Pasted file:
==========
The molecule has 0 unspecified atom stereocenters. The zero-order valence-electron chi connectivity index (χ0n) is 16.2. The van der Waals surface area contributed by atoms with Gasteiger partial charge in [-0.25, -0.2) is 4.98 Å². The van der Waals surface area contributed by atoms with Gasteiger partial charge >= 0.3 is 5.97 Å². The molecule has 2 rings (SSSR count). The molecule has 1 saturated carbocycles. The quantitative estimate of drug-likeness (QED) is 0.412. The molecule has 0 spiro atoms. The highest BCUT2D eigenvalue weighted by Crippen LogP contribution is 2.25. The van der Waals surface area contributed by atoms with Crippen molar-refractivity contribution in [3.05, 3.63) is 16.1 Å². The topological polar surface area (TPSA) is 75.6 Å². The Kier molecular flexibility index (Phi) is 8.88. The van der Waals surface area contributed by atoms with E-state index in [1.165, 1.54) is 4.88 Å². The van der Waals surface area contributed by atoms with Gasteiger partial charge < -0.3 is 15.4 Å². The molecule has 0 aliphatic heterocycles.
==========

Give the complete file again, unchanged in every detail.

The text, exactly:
The molecule has 0 unspecified atom stereocenters. The zero-order valence-electron chi connectivity index (χ0n) is 16.2. The van der Waals surface area contributed by atoms with Gasteiger partial charge in [-0.25, -0.2) is 4.98 Å². The van der Waals surface area contributed by atoms with Gasteiger partial charge >= 0.3 is 5.97 Å². The molecule has 2 rings (SSSR count). The molecule has 1 saturated carbocycles. The quantitative estimate of drug-likeness (QED) is 0.412. The molecule has 0 spiro atoms. The highest BCUT2D eigenvalue weighted by Crippen LogP contribution is 2.25. The van der Waals surface area contributed by atoms with Crippen molar-refractivity contribution in [3.05, 3.63) is 16.1 Å². The topological polar surface area (TPSA) is 75.6 Å². The Kier molecular flexibility index (Phi) is 8.88. The van der Waals surface area contributed by atoms with E-state index in [1.165, 1.54) is 4.88 Å². The van der Waals surface area contributed by atoms with Gasteiger partial charge < -0.3 is 15.4 Å². The molecule has 0 aliphatic heterocycles.